One of the most hated feature of Perl language is the Auto-flattening of its arrays: http://en.wikibooks.org/wiki/Perl_Programming/Array_Variables#Array_Assignment This anti-feature makes it harder to create nest arrays and in general to create nested structures (that are so natural to do in Python. There are ways to nest arrays in Perl too). As Christophe notes, it's much simpler to have Python-like lists that nest and then write and use a short recursuive flatten function in the (uncommon) cases it's needed, than trying (and failing) to invent ways to produce some nesting when your data structure auto-flattens :-( If TypeTuples nest, this too keeps being one TypeTuple: TypeTupleX!(TypeTupleX!(A, B, C), A, B, C) Bye, bearophile
Nov 05 2011
next sibling parent Tobias Pankrath <tobias pankrath.net> writes:
bearophile wrote:

 "Type tuples" (that are allowed to contain more than just types) aren't
 Phobos constructs, they are built-in in the language.

Haven't tried any of the proposed solutions yet, but they seem all very easy. If the solution were not that simple, std.typetuple could be augmented with an easy to use one. That's what I've tried to say.
Nov 05 2011
prev sibling parent Timon Gehr <timon.gehr gmx.ch> writes:
On 11/05/2011 03:23 PM, bearophile wrote:
 Tobias Pankrath:

 I do like it, just it would be nice to have an alternative in phobos, iff
there is no other way I am not aware of.<

"Type tuples" (that are allowed to contain more than just types) aren't Phobos constructs, they are built-in in the language. ---------------------- Christophe:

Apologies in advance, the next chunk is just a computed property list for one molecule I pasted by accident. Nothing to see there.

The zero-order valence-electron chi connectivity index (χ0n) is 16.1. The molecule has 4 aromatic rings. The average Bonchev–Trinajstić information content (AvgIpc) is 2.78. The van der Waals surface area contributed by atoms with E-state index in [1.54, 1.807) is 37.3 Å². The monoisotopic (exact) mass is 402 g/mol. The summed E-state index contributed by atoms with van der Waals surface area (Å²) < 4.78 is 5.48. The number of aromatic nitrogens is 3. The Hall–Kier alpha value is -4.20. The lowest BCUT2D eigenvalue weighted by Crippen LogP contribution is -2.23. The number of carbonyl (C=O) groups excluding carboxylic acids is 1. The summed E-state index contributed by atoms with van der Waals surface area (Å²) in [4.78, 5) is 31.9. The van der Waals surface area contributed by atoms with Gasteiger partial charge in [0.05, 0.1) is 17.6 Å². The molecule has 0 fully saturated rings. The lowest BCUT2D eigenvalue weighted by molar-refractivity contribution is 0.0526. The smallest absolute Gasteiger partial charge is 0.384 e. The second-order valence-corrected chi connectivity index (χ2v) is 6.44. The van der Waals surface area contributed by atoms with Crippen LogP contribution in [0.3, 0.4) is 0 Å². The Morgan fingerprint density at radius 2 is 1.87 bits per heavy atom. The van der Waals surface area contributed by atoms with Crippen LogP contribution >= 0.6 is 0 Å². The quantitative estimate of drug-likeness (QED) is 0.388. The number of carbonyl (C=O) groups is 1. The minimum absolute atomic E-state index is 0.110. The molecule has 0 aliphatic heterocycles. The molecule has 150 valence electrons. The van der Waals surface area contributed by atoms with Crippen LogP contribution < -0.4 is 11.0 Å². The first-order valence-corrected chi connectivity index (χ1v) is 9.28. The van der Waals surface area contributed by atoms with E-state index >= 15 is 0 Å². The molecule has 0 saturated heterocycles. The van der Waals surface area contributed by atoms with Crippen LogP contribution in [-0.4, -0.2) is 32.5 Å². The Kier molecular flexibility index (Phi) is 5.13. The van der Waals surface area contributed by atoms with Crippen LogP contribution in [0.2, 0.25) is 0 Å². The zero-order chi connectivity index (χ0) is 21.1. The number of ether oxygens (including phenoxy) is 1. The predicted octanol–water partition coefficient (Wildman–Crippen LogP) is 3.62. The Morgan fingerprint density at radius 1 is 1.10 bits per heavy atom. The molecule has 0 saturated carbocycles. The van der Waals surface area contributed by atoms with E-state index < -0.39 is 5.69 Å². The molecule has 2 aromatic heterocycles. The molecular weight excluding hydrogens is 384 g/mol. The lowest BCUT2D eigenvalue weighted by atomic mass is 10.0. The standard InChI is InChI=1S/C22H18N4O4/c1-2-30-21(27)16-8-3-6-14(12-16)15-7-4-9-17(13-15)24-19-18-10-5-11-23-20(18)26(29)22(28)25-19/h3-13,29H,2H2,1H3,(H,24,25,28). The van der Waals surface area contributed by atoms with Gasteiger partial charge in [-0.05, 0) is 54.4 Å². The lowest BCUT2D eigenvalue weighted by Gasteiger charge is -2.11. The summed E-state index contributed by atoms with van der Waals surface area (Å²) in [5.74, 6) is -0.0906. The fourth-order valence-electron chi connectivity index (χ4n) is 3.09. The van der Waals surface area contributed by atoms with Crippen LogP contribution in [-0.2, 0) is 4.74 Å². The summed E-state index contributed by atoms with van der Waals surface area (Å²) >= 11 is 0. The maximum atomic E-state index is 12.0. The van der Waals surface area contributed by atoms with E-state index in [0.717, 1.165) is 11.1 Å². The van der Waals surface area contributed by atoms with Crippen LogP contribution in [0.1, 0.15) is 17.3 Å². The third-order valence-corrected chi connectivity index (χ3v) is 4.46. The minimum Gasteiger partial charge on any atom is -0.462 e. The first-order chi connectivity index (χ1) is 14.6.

You could always make them non-flattening by default, and create an
 operator to flatten them.

Yeah, but Type tuples are tricky built-in things, with a semantics quite constrained, so I don't know if this is possible. ---------------------- Dejan Lekic:
 bearophile - I believe it is a matter of taste.

When you design a language most decisions are based on "taste", because there are very few scientific studies on this topic (despite the importance of this field). A computer language is an interface between a specific implementation of not-tar-pit Turing machine and a partially sentient ape with a brain full of evolutionary design bugs. The design of programming languages touches low-determinism topics like ergonomy, usability, cognitive psycology, primate instincts, human cognitive skills and capabilities, human senses limits and capabilities, human mind design bugs, etc. So probably designing computer languages can't fully become a field of engineering. On the other hand trained taste is not arbitrary, and there are negative examples from past languages to learn from. On the third hand, most of the ideas I show in the D newsgroups turn up being wrong :-)